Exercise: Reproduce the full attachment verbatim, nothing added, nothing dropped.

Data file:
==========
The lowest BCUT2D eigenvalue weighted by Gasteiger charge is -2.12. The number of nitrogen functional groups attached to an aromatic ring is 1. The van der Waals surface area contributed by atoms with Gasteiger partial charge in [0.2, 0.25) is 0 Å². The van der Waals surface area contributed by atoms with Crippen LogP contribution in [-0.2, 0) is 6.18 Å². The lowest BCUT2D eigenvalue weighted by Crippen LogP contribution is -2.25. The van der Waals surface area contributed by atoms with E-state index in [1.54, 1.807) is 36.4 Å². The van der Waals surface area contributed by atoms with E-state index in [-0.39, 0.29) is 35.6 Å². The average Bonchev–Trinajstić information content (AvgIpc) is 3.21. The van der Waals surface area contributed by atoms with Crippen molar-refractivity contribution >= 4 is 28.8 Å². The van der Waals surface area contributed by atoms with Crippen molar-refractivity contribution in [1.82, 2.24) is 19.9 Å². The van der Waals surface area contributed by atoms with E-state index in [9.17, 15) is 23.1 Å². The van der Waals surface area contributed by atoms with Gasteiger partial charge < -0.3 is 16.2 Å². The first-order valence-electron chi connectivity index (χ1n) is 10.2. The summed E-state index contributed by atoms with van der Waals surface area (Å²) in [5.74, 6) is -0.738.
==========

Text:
The lowest BCUT2D eigenvalue weighted by Gasteiger charge is -2.12. The number of nitrogen functional groups attached to an aromatic ring is 1. The van der Waals surface area contributed by atoms with Gasteiger partial charge in [0.2, 0.25) is 0 Å². The van der Waals surface area contributed by atoms with Crippen LogP contribution in [-0.2, 0) is 6.18 Å². The lowest BCUT2D eigenvalue weighted by Crippen LogP contribution is -2.25. The van der Waals surface area contributed by atoms with E-state index in [1.54, 1.807) is 36.4 Å². The van der Waals surface area contributed by atoms with E-state index in [-0.39, 0.29) is 35.6 Å². The average Bonchev–Trinajstić information content (AvgIpc) is 3.21. The van der Waals surface area contributed by atoms with Crippen molar-refractivity contribution >= 4 is 28.8 Å². The van der Waals surface area contributed by atoms with Crippen molar-refractivity contribution in [1.82, 2.24) is 19.9 Å². The van der Waals surface area contributed by atoms with E-state index in [9.17, 15) is 23.1 Å². The van der Waals surface area contributed by atoms with Gasteiger partial charge < -0.3 is 16.2 Å². The first-order valence-electron chi connectivity index (χ1n) is 10.2. The summed E-state index contributed by atoms with van der Waals surface area (Å²) in [5.74, 6) is -0.738.